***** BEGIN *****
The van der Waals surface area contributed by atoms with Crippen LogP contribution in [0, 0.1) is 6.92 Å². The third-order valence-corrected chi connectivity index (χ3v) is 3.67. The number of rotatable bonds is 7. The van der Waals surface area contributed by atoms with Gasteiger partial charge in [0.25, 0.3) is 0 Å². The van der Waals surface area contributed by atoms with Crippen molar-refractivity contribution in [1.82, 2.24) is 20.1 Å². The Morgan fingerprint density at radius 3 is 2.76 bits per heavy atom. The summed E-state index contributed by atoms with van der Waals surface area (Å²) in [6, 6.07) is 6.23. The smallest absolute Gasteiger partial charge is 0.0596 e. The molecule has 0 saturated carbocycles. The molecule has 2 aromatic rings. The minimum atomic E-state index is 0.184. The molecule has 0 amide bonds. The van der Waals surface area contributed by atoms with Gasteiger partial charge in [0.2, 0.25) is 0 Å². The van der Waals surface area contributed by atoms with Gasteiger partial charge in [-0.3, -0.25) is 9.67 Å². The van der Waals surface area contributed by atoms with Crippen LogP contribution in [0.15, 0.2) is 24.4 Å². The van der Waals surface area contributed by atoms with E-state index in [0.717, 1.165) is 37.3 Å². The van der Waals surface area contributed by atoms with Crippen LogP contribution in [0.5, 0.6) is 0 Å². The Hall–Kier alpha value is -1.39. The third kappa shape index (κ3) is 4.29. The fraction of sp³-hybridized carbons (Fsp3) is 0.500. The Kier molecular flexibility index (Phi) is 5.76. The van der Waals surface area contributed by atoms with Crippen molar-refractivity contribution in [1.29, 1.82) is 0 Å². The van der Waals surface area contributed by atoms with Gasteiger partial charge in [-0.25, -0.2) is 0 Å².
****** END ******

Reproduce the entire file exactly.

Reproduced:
The van der Waals surface area contributed by atoms with Crippen LogP contribution in [0, 0.1) is 6.92 Å². The third-order valence-corrected chi connectivity index (χ3v) is 3.67. The number of rotatable bonds is 7. The van der Waals surface area contributed by atoms with Gasteiger partial charge in [0.25, 0.3) is 0 Å². The van der Waals surface area contributed by atoms with Crippen molar-refractivity contribution in [1.82, 2.24) is 20.1 Å². The Morgan fingerprint density at radius 3 is 2.76 bits per heavy atom. The summed E-state index contributed by atoms with van der Waals surface area (Å²) in [6, 6.07) is 6.23. The smallest absolute Gasteiger partial charge is 0.0596 e. The molecule has 0 saturated carbocycles. The molecule has 2 aromatic rings. The minimum atomic E-state index is 0.184. The molecule has 0 amide bonds. The van der Waals surface area contributed by atoms with Gasteiger partial charge in [0.2, 0.25) is 0 Å². The van der Waals surface area contributed by atoms with Gasteiger partial charge in [-0.3, -0.25) is 9.67 Å². The van der Waals surface area contributed by atoms with Crippen LogP contribution in [0.15, 0.2) is 24.4 Å². The van der Waals surface area contributed by atoms with E-state index in [0.717, 1.165) is 37.3 Å². The van der Waals surface area contributed by atoms with Crippen LogP contribution in [0.5, 0.6) is 0 Å². The Hall–Kier alpha value is -1.39. The third kappa shape index (κ3) is 4.29. The fraction of sp³-hybridized carbons (Fsp3) is 0.500. The Kier molecular flexibility index (Phi) is 5.76. The van der Waals surface area contributed by atoms with Crippen molar-refractivity contribution in [1.29, 1.82) is 0 Å². The van der Waals surface area contributed by atoms with Gasteiger partial charge in [-0.25, -0.2) is 0 Å².